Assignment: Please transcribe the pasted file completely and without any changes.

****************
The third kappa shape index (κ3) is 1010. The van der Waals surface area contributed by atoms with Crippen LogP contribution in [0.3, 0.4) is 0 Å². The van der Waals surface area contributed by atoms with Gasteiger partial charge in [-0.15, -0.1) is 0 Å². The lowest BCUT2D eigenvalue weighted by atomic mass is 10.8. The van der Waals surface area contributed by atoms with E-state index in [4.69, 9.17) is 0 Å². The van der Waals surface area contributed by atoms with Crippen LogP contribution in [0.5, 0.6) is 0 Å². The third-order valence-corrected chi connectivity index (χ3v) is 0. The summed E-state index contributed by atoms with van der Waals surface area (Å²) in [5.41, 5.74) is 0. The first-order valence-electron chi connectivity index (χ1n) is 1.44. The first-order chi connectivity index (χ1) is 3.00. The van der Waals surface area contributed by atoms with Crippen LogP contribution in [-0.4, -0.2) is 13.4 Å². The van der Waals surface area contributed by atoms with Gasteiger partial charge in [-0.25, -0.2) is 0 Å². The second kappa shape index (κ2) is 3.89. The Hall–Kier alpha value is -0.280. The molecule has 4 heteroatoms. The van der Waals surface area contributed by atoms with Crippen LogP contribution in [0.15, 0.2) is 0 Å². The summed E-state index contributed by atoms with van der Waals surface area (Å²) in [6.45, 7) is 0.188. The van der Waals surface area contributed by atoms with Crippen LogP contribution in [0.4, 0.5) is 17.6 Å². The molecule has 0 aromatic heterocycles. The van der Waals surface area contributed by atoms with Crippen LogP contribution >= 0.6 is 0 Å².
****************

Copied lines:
The third kappa shape index (κ3) is 1010. The van der Waals surface area contributed by atoms with Crippen LogP contribution in [0.3, 0.4) is 0 Å². The van der Waals surface area contributed by atoms with Gasteiger partial charge in [-0.15, -0.1) is 0 Å². The lowest BCUT2D eigenvalue weighted by atomic mass is 10.8. The van der Waals surface area contributed by atoms with E-state index in [4.69, 9.17) is 0 Å². The van der Waals surface area contributed by atoms with Crippen LogP contribution in [0.5, 0.6) is 0 Å². The third-order valence-corrected chi connectivity index (χ3v) is 0. The summed E-state index contributed by atoms with van der Waals surface area (Å²) in [5.41, 5.74) is 0. The first-order valence-electron chi connectivity index (χ1n) is 1.44. The first-order chi connectivity index (χ1) is 3.00. The van der Waals surface area contributed by atoms with Crippen LogP contribution in [-0.4, -0.2) is 13.4 Å². The van der Waals surface area contributed by atoms with Gasteiger partial charge in [-0.25, -0.2) is 0 Å². The second kappa shape index (κ2) is 3.89. The Hall–Kier alpha value is -0.280. The molecule has 4 heteroatoms. The van der Waals surface area contributed by atoms with Crippen LogP contribution in [0.15, 0.2) is 0 Å². The summed E-state index contributed by atoms with van der Waals surface area (Å²) in [6.45, 7) is 0.188. The van der Waals surface area contributed by atoms with Crippen LogP contribution in [0.4, 0.5) is 17.6 Å². The molecule has 0 aromatic heterocycles. The van der Waals surface area contributed by atoms with Crippen LogP contribution >= 0.6 is 0 Å².